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Native Pathways to Education
Alaska Native Cultural Resources
Indigenous Knowledge Systems
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Alaska Science Camps, Fairs & Experiments

ANKN is a resource for compiling and exchanging information related to Alaska Native knowledge systems and ways of knowing. We are pleased to create and distribute a variety of publications that assist Native people, government agencies, educators and the general public in gaining access to the knowledge base that Alaska Natives have acquired through cumulative experience over millennia.


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Fishing with LuresFishing
with Lures


February brings longer days. People get restless and so do the fish in many of Alaska's lakes. People chop holes in the ice to spend hours hooking for pike, trout, shea fish, burbot, and others.


Fishing with LuresIn the fall people hook for grayling and shea fish through the shore ice; during the summer we often use artificial lures to catch salmon, pike, shea fish, grayling, and others.

Sometimes we go home with a sack of fish and other times we go home with nothing. This poses scientific questions. Were the fish not hungry? Did we fish in the wrong place? Did we use the wrong lure or bait? Was our technique wrong? Did we fish too deep or too shallow? Or are we just unlucky? Which variable influenced our lack of success? Many people believe fishing success is greatly improved by giving the first fish to one of the village Elders.

The First Test

There are many variables in the fishing experiment, but if we are careful, we can control most of them. For now, lets think about hooking through the ice in February. If we want to test a new fishing lure, we will first have to make two holes close together. Put the new lure on one line and an old favorite on another. If two people fish side-by-side using the same hooking motion and fish at the same depth, the effectiveness of the new lure should be evident.

Try it.

Fishing with Lures 


In doing the above we kept everything the same except the lure. To do a truly fair scientific test, have both fishermen trade lures back and forth through the experiment to rule out "fisherman's luck."

Different Tests

Test whether one location is better than another by having two people fishing with:

  • the same lure at
  • the same time with
  • the same technique in
  • different locations.
Fishing with Lures

The fishermen should swap locations several times during the test to control the variable of luck.

  • Fishing with LuresHow could you test for the time of day?
  • How could you test for the size of the lure?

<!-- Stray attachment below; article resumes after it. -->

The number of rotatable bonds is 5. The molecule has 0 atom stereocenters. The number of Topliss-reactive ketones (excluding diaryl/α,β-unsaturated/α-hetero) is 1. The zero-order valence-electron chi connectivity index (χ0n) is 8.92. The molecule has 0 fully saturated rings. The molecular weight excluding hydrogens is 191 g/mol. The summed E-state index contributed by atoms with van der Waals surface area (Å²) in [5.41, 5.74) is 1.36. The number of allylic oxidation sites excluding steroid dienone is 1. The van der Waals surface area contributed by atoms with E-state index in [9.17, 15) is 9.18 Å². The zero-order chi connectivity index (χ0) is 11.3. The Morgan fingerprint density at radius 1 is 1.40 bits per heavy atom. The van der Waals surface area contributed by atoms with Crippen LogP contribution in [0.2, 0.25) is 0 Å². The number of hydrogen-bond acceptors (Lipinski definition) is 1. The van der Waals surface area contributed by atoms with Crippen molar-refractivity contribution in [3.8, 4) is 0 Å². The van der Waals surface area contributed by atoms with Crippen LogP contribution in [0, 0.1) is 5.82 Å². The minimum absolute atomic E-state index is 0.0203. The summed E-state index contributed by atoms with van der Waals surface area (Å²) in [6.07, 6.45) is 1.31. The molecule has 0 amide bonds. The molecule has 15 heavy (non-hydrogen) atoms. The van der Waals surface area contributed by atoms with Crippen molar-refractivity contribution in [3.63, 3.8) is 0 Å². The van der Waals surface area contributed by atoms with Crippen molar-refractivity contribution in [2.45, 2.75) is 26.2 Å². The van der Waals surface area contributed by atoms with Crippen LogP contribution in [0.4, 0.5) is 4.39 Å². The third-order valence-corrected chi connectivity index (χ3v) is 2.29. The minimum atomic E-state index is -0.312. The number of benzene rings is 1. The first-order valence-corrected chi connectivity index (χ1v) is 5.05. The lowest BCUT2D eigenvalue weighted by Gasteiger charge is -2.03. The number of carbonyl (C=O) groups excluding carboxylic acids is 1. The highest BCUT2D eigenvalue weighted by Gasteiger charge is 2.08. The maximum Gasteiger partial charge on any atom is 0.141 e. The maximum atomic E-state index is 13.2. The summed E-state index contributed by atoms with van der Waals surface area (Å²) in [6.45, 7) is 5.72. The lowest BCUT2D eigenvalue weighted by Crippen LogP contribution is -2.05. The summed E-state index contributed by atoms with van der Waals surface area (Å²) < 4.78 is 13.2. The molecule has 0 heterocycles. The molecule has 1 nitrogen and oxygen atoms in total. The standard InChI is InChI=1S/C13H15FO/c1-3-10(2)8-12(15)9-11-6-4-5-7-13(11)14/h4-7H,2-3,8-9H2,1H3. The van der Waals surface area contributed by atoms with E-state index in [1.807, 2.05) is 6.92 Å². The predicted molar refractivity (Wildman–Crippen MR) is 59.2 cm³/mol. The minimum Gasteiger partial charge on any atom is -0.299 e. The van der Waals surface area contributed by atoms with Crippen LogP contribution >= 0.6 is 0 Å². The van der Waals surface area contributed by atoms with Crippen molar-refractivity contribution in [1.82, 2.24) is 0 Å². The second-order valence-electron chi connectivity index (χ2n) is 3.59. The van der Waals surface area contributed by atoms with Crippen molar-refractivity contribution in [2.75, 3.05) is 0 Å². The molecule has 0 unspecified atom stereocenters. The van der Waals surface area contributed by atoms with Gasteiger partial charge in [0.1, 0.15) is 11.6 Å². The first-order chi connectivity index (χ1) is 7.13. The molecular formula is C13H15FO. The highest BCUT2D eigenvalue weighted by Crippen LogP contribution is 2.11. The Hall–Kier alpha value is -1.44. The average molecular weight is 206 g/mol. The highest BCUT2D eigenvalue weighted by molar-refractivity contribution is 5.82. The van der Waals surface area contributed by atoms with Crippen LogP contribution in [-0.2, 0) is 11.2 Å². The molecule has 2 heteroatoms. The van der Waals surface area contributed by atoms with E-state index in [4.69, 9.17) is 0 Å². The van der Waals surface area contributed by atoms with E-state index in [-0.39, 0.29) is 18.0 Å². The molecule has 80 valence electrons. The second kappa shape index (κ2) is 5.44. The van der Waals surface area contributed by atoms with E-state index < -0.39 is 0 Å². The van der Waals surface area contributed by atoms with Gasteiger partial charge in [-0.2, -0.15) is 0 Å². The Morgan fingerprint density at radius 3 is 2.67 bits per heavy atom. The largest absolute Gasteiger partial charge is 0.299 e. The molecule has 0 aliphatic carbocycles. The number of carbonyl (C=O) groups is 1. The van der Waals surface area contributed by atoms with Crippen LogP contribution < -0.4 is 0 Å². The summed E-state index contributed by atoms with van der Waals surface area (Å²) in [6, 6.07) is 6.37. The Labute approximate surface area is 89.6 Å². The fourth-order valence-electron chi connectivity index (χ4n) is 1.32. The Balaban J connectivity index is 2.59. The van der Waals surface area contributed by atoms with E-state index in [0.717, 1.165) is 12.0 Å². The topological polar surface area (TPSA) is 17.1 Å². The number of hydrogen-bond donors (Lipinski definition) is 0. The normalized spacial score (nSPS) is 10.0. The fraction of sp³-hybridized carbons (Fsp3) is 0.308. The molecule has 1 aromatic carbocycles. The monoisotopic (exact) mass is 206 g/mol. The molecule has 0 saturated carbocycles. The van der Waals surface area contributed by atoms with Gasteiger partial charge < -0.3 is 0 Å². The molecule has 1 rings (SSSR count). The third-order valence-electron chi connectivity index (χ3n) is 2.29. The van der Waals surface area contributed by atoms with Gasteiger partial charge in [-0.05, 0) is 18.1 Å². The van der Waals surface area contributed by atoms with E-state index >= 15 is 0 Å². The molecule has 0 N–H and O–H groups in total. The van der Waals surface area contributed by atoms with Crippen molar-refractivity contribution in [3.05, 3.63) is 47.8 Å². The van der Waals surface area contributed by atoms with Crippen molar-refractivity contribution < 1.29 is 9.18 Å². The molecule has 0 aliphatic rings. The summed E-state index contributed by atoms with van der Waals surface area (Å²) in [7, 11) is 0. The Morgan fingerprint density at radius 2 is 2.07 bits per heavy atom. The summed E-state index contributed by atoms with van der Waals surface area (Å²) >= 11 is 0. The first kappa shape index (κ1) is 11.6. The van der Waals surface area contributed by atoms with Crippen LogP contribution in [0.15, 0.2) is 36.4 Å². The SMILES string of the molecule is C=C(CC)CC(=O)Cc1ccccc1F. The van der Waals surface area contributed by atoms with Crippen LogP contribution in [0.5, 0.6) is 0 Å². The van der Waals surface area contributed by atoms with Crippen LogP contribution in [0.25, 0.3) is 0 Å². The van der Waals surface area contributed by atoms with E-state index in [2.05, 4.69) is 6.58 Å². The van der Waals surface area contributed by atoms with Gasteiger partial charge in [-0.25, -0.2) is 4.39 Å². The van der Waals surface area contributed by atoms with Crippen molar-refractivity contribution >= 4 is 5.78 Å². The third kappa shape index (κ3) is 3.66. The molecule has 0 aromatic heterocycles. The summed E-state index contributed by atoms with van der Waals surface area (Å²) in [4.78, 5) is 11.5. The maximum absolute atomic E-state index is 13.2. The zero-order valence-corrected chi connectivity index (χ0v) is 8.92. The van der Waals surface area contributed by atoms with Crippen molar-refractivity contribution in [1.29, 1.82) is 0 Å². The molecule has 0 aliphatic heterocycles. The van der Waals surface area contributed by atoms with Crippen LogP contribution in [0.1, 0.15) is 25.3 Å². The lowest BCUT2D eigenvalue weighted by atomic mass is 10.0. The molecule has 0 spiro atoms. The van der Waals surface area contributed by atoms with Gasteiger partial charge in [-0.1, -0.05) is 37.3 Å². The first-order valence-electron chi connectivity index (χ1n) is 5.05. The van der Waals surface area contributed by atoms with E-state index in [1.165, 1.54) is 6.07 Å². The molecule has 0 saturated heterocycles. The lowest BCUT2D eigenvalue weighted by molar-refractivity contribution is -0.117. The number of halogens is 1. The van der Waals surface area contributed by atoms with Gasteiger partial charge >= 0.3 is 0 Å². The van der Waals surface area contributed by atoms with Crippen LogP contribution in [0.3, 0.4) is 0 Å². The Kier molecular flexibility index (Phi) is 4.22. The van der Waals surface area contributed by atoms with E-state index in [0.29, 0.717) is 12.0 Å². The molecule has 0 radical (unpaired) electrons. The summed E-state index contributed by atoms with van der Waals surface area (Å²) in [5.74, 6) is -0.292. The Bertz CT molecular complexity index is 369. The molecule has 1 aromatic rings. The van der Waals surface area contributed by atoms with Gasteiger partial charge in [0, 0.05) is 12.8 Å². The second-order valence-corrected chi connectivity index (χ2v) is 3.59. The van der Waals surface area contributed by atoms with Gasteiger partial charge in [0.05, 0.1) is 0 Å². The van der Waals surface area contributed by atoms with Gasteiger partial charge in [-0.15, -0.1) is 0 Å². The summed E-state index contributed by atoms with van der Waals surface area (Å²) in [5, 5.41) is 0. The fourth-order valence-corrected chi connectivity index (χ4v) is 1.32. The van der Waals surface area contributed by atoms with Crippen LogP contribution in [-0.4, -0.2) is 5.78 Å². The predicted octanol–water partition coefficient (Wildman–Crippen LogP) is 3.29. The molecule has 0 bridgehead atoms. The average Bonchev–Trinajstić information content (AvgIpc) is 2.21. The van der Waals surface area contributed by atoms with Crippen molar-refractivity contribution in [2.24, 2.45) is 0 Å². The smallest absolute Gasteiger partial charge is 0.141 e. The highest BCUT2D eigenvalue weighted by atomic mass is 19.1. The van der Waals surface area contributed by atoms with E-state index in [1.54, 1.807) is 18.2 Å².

• How could you test for color? (Gold, silver, red, orange, yellow)
  • How could you test for depth of the lure?
  • How could you test for technique?


More Questions

Would more valid tests be done by a larger group of people rather than only two individuals?

Do you think that the noise the fishermen make impacts the fishing? My wife thinks the sound of her new ice auger attracts fish. It could be.

How could you test the sound of a person walking on the ice? Driving a snowmachine on the ice?

Can you devise a way to observe the fish's reactions to different lures and the sounds on the ice?

Fishing with LuresTalk with people who are considered "lucky" for fishing. To what do they attribute their success?

Find out what kinds of artificial lures the oldtimers used in your region. Make one and test it against a modern one. Put a treble hook on the traditional lure. Is the combination of modern hook and traditional lure a good one?

What are the fish eating? Check their stomachs. Might live bait be more effective than a lure? What effect does "chumming" have on fishing? (Chumming is putting oatmeal, salmon eggs, or other food in the water. This attracts small fish that attract bigger fish.)

The Test & Results

Test the above variables, and try to determine the most favorable conditions for fishing each type of fish in your region in different seasons.

Keep a calender and a record of fish caught, time of day, lure or bait used, and other variables. How do your conclusions compare with those of the Elders in your village?

Save your conclusions for your children and grandchildren.

Finding and Developing a Science Fair Project

Examples of "Observe and Think" Projects

200+ Ideas for Science Fairs!

Traditional Lighting


Traditional Firemaking


Fishing with Lures

Rabbit Snares

Spearing Fish and the Refraction of Light

Chill of the Campfire

Solution vs Suspension

Seals & Beaver, Floating & Sinking


Selecting a Birch Tree

Spruce & Other Roots

Spruce Gum

Spear Throwing

Berry Pickers

Drum Frames


Book Cover

© 2004 Alaska Native Knowledge Network. All rights reserved.

A partner with the Alaska Rural Systemic Initiative

This material is based upon work supported by the National Science Foundation under Grant No. 0086194. Any opinions, findings, and conclusions or recommendations expressed in this material are those of the author(s) and do not necessarily reflect the views of the National Science Foundation.


Camps as an Environment for Science & Culture

Culturally Relevant Science Fairs



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Alaska Native Knowledge Network
University of Alaska Fairbanks
PO Box 756730
Fairbanks  AK 99775-6730
Phone (907) 474.1902
Fax (907) 474.1957
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Last modified April 12, 2011